The Trumbull Family

Children of Faith Robinson (1718-1780) & Jonathan Trumbull (1710-1785)

Joseph Trumbull (1737-1778)

The eldest of the Trumbull children, Joseph worked with his father in commerce and was the first Commissary General of the Continental Army. He married Amelia Dyer in 1777. Joseph died in Lebanon in 1778 from a lingering illness.

Jonathan Trumbull, Jr

Governor Jonathan Trumbull, Jr (1740-1809)

The second child of Governor Jonathan Trumbull followed his father into politics becoming Connecticut's governor from 1798 until 1809. His career started as a military officer, the United States House of Representatives speaker, and Connecticut's lieutenant governor.

During his military career, he had numerous roles, including serving as the paymaster and aide-de-camp to General George Washington.

Faith Trumbull

Faith Trumbull (1742-1775)

Faith was schooled in Boston and studied painting. She took this knowledge and applied it to embroidery. Her pieces were often based on famous paintings. She married Colonel Jedediah Huntington of Norwich and had one child. She committed suicide when she was 33 years old.

Mary Trumbull (1745-1831)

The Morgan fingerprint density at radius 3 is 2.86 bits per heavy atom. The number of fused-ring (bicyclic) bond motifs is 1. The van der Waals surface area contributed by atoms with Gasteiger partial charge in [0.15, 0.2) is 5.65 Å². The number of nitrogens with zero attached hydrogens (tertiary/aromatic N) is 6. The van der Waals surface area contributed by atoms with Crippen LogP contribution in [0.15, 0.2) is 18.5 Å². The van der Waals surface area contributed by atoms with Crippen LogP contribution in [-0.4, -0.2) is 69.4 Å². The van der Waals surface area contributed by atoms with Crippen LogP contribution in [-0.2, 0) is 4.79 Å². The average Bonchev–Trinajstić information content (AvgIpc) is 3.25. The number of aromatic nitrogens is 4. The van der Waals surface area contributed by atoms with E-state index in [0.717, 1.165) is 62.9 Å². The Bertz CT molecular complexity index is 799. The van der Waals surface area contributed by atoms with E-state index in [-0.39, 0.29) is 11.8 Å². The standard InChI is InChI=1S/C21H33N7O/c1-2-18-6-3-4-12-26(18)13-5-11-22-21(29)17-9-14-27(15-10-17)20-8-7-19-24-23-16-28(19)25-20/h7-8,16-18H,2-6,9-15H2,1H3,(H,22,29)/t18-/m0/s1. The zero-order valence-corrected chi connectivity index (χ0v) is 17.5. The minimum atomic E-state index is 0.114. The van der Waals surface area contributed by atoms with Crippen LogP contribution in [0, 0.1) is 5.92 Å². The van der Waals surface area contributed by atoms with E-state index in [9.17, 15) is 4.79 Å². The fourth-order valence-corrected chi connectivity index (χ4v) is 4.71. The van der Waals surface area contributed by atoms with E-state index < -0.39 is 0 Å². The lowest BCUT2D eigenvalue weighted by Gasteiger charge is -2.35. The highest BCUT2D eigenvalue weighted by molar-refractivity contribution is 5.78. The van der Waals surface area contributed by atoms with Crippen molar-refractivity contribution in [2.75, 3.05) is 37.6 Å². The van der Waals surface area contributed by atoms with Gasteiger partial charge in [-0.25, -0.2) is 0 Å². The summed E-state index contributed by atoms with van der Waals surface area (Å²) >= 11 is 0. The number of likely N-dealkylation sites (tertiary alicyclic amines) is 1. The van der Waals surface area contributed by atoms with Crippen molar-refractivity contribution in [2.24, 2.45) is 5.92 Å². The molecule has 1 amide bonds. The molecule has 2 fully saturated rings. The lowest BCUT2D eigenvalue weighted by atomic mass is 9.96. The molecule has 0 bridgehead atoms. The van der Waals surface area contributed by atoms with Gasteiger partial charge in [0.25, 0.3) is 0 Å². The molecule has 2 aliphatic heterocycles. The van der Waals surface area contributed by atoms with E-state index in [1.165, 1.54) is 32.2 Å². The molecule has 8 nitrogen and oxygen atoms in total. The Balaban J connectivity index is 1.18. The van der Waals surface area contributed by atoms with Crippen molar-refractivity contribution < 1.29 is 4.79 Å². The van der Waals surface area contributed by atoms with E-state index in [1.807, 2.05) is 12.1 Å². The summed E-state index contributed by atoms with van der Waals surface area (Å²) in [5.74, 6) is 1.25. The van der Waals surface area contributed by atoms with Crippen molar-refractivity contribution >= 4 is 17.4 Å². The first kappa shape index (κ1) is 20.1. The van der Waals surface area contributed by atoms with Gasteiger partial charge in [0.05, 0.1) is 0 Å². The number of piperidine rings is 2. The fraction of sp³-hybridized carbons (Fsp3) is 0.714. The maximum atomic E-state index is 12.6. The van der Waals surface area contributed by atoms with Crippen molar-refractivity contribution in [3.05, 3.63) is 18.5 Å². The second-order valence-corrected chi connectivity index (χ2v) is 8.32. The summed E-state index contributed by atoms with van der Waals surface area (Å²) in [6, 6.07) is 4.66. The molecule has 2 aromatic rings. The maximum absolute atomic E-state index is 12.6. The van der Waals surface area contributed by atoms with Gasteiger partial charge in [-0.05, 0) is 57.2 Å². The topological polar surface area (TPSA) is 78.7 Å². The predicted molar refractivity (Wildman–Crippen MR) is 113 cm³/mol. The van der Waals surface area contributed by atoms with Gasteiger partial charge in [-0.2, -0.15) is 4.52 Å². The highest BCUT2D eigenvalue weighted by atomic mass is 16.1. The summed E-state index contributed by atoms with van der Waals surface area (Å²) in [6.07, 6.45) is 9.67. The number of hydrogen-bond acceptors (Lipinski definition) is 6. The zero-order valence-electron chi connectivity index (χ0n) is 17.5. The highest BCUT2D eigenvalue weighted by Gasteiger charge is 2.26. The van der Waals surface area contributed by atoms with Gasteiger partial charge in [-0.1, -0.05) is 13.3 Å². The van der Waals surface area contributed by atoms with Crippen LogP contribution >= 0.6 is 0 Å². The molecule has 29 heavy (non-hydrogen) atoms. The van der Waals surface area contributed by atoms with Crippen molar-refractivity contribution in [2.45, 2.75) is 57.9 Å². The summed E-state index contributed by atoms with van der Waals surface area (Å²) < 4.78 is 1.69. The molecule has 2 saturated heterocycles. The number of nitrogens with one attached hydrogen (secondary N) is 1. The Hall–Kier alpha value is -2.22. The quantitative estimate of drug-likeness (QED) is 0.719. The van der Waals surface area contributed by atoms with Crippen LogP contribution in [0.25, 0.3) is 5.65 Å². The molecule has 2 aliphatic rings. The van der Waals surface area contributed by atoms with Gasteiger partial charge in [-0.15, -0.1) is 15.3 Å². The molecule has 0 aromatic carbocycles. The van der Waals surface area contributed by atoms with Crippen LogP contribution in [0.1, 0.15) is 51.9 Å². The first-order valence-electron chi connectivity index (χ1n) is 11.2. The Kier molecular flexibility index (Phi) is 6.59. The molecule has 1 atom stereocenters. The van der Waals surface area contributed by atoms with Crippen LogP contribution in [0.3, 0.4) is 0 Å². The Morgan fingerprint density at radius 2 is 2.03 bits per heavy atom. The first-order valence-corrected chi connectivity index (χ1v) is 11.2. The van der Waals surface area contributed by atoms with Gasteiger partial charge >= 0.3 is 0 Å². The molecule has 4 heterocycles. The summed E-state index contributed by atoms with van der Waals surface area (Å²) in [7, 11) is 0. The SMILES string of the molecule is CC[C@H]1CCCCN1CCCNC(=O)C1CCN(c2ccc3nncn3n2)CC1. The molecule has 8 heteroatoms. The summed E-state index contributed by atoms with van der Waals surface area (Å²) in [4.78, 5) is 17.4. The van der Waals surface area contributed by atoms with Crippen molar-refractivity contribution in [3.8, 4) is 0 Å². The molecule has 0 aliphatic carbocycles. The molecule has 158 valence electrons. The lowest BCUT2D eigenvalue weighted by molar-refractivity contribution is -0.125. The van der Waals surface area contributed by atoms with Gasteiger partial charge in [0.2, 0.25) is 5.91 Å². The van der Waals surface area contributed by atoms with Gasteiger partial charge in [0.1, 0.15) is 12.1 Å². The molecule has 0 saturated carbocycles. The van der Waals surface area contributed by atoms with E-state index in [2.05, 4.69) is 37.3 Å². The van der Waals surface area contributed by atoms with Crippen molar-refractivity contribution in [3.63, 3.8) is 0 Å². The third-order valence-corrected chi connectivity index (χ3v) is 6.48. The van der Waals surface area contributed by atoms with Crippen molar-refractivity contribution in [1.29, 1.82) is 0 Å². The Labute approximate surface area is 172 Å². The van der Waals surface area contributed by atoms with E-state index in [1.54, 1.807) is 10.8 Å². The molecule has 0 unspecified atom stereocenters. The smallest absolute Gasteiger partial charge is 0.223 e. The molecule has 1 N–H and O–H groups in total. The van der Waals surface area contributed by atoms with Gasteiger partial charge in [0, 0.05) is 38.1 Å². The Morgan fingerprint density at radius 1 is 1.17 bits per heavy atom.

She married William Williams, a Lebanon merchant, delegate to the Continental Congress, and a signer of the Declaration of Independence.

David Trumbull (1751-1822)

Worked with his father in trade. He built a large home across the street from his parents which is now known as Redwood. David married Sarah Backus in 1788.

John Trumbull

John Trumbull (1756-1843)

The paintings of John Trumbull represented the best of the art from the American Revolution. John was born in 1756 in Lebanon, Connecticut, the sixth child of Governor Jonathan Trumbull and Faith Robinson Trumbull. He died in New York City in 1843 and is buried with his wife, Sarah Hope Harvey, at Yale University. Throughout his life, he studied painting in London and was imprisoned there in retaliation for the hanging of British agent Major John Andre. John's paintings reflect the country's founding scenes and hang in the United States Capitol rotunda, the Boston Museum of Fine Arts, the Old State House in Hartford, and the Metropolitan Museum of Art.

He was present at the battle of Bunker Hill and was an aide-de-camp for General George Washington. Tours at the Governor Jonathan Trumbull House share many family stories about John, including how he fell down a staircase in the Trumbull home and lost vision in one eye. John was not encouraged to become a painter; rather, his father actively discouraged him. Overcoming numerous obstacles, he remains one of America's finest painters.